Monday, 16 January 2006

Standardised Tests and Teachers' Pay

via Autono Blogger which leads me to Apcampbell reference to an New York Times article: Houston Ties Teachers' Pay to Test Scores.

HOUSTON, Jan. 12 - Over the objections of the teachers' union, the Board of Education here on Thursday unanimously approved the nation's largest merit pay program, which calls for rewarding teachers based on how well their students perform on standardized tests.
The pay incentives are to be based on three components, or "strands."

One will reward teachers based on how much their school's test scores have improved compared with the scores of 40 other schools with similar demographics around the state. Another will compare student progress on the Stanford 10 Achievement test and its Spanish-language equivalent to that of students in similar classrooms in the Houston district. The third measure will be student progress on the statewide Texas Assessment of Knowledge and Skills test, as compared with that in similar Houston classrooms.

Interesting? I hope that our Howard Government does not know about this!

I came from Hong Kong, with an educational system based on examinations. I, myself, was a victim of the system as I was a late bloomer. I knew how to teach students to score high marks in standardised tests quite early in my teaching career.

Many young boys and girls have passed through my classroom, some very smart and performed very well in public examinations as well as very successful today; others less successful both in public examinations and today's life. BUT, equally important to note is that there are many who were not very good at public examination have become very successful in life and vice verse. Although there seems to be a statistical correlation between public examination results and success in life, however, I would be very foolish to draw the conclusion that public examination results and success in life is a causal relationship. It seems to me that the success factor is not the result, but the attitude.

Linking teachers' reward to standardised test performance is still one more step more remote to determine the success of a student.

The problem of designing an incentive system for teachers is the lack of tools for valid measurement. In many cases, the effort of a teacher would not be appreciated until many years afterwards. When the administration executives are basing their reward packages in short intervals (5 years?), they will not have the vision nor the will to look for long term benefits which cannot be measured in the short term.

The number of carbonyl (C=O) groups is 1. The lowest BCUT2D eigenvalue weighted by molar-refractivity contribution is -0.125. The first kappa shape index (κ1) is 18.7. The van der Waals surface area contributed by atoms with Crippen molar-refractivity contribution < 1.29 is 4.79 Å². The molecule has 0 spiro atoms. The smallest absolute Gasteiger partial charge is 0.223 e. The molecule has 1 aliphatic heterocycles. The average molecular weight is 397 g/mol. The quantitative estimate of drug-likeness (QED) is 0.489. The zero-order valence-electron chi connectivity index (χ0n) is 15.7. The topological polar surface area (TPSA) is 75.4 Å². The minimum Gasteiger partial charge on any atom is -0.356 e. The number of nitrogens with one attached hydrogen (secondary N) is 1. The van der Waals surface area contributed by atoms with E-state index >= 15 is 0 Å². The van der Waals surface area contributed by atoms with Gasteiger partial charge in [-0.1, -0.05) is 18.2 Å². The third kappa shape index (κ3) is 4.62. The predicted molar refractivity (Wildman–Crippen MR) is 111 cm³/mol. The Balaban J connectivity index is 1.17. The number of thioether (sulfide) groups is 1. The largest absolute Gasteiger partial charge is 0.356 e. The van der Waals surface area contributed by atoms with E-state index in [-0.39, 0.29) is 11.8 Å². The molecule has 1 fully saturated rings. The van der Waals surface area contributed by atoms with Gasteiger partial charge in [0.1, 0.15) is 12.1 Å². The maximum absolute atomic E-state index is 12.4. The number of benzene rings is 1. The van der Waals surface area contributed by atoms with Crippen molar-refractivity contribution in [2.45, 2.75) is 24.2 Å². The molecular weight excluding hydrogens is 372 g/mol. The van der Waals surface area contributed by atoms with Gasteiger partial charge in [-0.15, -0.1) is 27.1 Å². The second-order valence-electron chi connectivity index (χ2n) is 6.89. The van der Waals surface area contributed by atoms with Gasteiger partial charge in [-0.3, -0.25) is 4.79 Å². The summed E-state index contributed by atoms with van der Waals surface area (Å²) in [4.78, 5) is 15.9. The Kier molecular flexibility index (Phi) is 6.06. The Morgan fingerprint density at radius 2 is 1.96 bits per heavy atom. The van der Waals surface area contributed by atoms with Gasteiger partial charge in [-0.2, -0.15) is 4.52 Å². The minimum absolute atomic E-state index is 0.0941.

We have also seen a gradual decline in the particpation of joining the teaching profession. In Australia, education faculty is one of the faculty admitting students at the lowest possible entry level. Some join the profession based on a passion, many enter the education faculty as a second or last choice.

The social status of teachers are not high too, pay not great, work load high and working environment bad. Who will join the teaching profession?

However, it is the time when educating our next generation is one of the most important and rewarding investment a government can make. As the society is entering a post-industrial era, when information becomes freely available, when repetitive tasks are taken over by automation, when low cost productions are out-sourced to developing countries, now is the time for the government to ensure that our next generation can compete in the new economy. The new wealth will depend on creativity, on new ways of manufacturing and on new ideas. In short, creative, adaptive and highly motivated citizens.

These young people, when they enter the work force, will need to have such a high productivity that one working person may need to support three to four dependents.

There is no sure way to achieve that. But Chinese traditional wisdom is to invest in education. Physical wealth or intellectual properties can be destroyed by war, change of policy or any circumstances beyond our control. The ability to adapt and adopt, the ability to create and survive (the result of sound education) stays with us.

Standardised tests measure conformance, even when they are effective. But we no longer need interchangeable workers in an assembly line. We need individual who are uniquely suited to solve unique problems on a daily basis. I don't think standardised tests can predict the achievement of these type of citizens.

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